Anonymous said...

i'd recommend it. I had PRK done and my wife had lasik done. i'd have gotten lasik done if i could have. with that said, go to a reputable place and don't skimp on cost. after all they are your eyes.

we opted for the laser incision (added $600) and custome wave (which added $1000) for my wife. total cost was $2500 per eye, but the place that did it was top notch and was primary researcher for the local major university. I had done my research on all the places locally. don't be lured by the $99 lasik, which is basic plus does not cover pre and post op visits. you'll want one that does a years worth of post op as well as the pre op and surgery included in the cost. moreover, the cost will also normally include any adjustments needed during the year. we went through carecredit to finance although we didn't need to do so. However, carecredit offered 0% interest for 12 months. check with the doctor to see which credit plan they offer. many do offer 0% for 12 months.

you are correct about custom wave, which takes measurements and uses the laser in several different locations to prevent the starring and halo effects of the older procedure which only used laser in one isolated location. It isn't the newest technique out there. It is worth getting, although it costs extra. I'd also recommend getting the laser incision rather than scalpel incision. It costs extra, but hey anything that increases probability of success and reduces error when your eyes are concerned is worth the extra money.

there are a bunch of risks and caveats in lasik you should be well informed about. one is what anonymous wrote about above. personally, it sounds like the place anonymous went to should not have done the procedure in the first place.

anonymous, the lens implants as well as some other new procedures, i'd definintely wait on for longer term studies. you might opt to see a different doctor and wait until your vision stabilizes. it sounds like you had an astigmatism that wasn't really stable to begin with. however, with that said, lasik may require an adjustment, that is why you need to do follow ups for a year. your vision may improve greatly but then settle and need adjustments as in your case. it takes 6 months for your vision to stabilize after the surgery, which your doctor should have informed you about. it isn't necessarily assured that you will need reading glasses in the future, but it is a possibility once you get older. if you haven't gotten a second opinion about your eyes, i'd seek one. it just sounds like your doctor is trying to push you on newer things to spend your money.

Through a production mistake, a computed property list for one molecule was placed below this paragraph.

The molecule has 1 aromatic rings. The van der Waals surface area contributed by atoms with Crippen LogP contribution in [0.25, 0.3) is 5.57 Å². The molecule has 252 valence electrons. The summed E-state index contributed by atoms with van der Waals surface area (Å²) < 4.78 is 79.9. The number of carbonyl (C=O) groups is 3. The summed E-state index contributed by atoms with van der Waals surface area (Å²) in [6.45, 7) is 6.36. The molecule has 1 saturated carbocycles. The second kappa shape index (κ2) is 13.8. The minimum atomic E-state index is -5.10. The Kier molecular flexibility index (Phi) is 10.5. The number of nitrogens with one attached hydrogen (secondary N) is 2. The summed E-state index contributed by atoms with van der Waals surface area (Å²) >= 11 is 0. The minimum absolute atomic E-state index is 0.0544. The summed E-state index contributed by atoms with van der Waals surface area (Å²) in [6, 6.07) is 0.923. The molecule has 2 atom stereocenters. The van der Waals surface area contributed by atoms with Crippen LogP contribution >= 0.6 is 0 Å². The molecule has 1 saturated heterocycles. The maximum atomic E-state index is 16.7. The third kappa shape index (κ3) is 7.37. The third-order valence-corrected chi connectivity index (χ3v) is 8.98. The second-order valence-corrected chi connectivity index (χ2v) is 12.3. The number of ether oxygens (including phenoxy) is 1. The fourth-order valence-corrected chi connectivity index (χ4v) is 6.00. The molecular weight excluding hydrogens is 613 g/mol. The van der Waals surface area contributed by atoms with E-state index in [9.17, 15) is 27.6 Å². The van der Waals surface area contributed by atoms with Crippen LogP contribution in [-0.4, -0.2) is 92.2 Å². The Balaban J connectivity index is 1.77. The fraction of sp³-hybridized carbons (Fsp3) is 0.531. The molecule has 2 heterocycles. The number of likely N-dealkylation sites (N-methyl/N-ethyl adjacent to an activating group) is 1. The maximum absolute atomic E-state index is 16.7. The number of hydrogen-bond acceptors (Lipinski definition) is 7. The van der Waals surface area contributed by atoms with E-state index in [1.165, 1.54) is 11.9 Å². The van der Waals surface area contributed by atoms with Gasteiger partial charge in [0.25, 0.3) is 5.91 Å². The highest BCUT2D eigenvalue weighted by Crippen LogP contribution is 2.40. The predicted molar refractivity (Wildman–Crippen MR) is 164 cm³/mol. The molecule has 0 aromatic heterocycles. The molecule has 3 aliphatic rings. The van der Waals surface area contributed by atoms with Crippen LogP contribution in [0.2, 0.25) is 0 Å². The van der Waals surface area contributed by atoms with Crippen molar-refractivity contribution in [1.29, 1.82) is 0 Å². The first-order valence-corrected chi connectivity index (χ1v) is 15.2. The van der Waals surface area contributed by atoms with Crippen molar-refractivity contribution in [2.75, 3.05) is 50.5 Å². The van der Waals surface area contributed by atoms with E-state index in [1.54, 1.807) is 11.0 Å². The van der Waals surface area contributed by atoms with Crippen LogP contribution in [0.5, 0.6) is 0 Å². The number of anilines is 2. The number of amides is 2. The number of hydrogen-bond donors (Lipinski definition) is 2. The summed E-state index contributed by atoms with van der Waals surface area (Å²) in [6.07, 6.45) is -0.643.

StyleyGeek said...

I've always heard that the two biggest issues with it is that (1) most people are still left with a small problem, so have to wear glasses occasionally or weaker glasses than usual and (2) they predict most people's eyes will continue to degenerate so you will need to go back to glasses or have the surgery repeated eventually.

If it's cost you are concerned about, it may not "pay for itself" if you end up having to continue to wear glasses sometimes/later on.

Anonymous said...

I think it really depends on how bad your eyesight really is. I have/had about 20/1200. I'm in the middle of having my eyes fixed with the Verisyse lenses right now. Verisyse is not a quicker recovery period than LASIK. It is longer, in fact. Right now I have sutures in my left eye. Visian has a faster recovery than Verisyse, but they both fit eyes differently so one may be better for you than the other.

In my opinion, it should not be viewed as an investment, but you should take the dollars you spend on it very seriously.

I'm going to second Tim and say research the doctors in your area doing the procedure. Choose one who is conservative in their approach. If you do this, don't skimp on it. Your eyes are very important and are one of the most delicate parts of your body.